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On Thursday 14 September 2006 7:50 am, Theodor-Iulian Ciobanu wrote:
> Thanks for all the info. As it was obvious, I don't have much knowledge
> about unicode, execpt I have some logs here that need parsing that I
> thought were UTF-16, 16 being the number of bits/character. Plus I was in a
> hury yesterday, so I admit not doing to much searching at first, before
> posting.

a brief simplification of unicode: (might be wrong, but i hope to get near..)

unicode defines a 32-bit space (for now); but encoding 32 bits for each 
character is too wasteful and incompatible with ASCII text (7 bits)

UTF-8 means that unicodes characters 0-127 are written in a single byte, 
exactly matching ASCII.  higher codes start with 128-191 (6 bits) and a 
second byte. even higher codes are done using higher values for the first 
byte and more bytes after that.

UTF-16 uses two-bytes as the minimum character with.  it uses the same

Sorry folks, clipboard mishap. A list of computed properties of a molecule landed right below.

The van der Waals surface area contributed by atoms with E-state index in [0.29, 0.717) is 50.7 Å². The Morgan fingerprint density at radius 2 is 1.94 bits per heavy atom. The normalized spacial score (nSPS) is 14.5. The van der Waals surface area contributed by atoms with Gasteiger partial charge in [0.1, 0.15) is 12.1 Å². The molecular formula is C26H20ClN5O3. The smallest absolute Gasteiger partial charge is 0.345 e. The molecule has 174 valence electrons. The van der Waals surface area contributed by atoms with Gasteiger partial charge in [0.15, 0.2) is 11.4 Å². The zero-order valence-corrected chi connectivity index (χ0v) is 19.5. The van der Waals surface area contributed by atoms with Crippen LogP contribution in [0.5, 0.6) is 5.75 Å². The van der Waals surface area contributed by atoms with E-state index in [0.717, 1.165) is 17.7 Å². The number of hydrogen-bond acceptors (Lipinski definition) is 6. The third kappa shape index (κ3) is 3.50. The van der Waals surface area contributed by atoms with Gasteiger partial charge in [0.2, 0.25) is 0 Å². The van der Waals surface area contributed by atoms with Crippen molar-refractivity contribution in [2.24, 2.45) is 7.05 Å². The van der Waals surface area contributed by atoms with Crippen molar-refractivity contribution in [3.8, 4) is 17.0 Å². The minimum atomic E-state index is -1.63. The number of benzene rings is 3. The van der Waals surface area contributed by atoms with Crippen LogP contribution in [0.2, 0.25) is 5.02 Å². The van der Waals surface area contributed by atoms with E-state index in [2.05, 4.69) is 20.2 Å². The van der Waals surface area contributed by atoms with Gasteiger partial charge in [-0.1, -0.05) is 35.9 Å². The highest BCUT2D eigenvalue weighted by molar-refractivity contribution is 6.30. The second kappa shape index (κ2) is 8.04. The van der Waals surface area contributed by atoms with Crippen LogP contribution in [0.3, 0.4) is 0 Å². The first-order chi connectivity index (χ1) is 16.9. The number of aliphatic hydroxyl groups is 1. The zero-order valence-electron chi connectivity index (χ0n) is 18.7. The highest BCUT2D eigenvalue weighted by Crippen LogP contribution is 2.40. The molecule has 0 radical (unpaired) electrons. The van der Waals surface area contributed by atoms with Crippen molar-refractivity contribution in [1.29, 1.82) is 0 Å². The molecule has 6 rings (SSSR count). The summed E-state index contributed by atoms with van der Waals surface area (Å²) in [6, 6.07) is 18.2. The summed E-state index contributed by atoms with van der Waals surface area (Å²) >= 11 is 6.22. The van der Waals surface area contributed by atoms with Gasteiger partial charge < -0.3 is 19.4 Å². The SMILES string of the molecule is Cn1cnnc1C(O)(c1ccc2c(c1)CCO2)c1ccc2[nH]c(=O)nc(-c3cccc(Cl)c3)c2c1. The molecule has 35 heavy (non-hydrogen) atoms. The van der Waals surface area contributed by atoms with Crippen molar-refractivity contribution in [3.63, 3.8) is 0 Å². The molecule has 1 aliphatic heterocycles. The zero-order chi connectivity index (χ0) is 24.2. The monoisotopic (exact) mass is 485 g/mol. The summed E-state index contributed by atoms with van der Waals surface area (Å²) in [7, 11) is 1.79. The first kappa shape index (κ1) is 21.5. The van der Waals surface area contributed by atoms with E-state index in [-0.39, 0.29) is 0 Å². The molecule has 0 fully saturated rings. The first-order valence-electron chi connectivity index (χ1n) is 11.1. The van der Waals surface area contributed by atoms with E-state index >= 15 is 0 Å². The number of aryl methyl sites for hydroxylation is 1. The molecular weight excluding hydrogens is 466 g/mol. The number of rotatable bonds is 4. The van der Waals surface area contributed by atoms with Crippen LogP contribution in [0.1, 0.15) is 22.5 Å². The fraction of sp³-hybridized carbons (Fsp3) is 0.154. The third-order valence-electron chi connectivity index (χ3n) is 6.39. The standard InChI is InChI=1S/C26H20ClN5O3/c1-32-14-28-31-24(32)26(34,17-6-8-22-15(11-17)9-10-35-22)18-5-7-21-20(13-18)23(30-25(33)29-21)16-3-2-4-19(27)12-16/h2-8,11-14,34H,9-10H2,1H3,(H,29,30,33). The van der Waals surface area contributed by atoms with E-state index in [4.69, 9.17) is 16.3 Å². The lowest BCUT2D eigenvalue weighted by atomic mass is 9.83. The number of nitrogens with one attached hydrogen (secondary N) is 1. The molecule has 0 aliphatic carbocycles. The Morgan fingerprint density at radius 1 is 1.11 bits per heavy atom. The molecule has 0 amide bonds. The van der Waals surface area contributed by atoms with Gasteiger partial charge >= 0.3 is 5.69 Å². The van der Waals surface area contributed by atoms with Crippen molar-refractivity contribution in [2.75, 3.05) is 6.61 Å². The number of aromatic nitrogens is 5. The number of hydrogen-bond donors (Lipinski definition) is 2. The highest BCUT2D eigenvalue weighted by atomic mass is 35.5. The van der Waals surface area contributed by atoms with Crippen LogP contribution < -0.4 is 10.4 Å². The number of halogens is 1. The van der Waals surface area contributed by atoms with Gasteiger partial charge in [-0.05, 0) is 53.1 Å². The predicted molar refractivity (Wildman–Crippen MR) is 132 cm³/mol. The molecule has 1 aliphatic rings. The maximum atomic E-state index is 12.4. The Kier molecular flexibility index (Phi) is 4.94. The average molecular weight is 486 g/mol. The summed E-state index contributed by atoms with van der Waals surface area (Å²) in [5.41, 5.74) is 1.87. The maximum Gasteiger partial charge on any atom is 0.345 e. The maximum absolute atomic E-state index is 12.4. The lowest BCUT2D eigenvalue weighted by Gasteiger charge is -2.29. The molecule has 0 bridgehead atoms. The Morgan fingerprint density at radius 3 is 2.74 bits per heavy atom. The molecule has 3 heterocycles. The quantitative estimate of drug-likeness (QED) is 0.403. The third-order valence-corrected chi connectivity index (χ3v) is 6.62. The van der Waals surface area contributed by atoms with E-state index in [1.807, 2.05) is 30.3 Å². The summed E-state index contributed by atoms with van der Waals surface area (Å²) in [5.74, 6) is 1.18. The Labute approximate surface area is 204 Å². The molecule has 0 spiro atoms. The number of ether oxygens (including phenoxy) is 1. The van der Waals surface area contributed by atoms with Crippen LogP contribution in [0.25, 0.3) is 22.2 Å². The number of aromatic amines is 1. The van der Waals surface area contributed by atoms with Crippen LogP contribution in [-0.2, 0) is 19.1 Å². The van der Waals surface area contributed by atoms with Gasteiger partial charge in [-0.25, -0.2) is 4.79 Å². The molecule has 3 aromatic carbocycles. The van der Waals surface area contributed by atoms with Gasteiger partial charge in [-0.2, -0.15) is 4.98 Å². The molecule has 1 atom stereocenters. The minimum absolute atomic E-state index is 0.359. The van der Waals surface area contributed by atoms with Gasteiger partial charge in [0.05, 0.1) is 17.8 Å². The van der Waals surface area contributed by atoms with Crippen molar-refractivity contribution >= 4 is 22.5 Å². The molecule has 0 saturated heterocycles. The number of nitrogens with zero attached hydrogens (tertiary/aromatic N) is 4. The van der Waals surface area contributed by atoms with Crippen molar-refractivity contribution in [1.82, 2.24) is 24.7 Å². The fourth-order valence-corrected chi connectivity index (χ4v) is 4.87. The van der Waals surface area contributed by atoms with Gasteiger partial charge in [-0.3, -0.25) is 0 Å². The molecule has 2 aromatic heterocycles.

strategy of setting the first few bits of the first character to add more 
bytes to a character.

the advantage of UTF-8 is that is can be simply read on any ASCII device, and 
it's (mostly) readable, with some two-character garbage on 'special' chars. 
the downside of both UTF-8 and UTF-16 is that not all characters use the same 
number of bytes, therefore search, replace, and other processing functions 
don't work as easily as on limited 8-bit chars.

Lua doesn't care what do you put in a string, so you can simply use any 
character encoding you like, as long as the input and output is correct.  the 
only thing you have to have in mind is not to use standard the string 
processing library.  but i think there are replacements for them.


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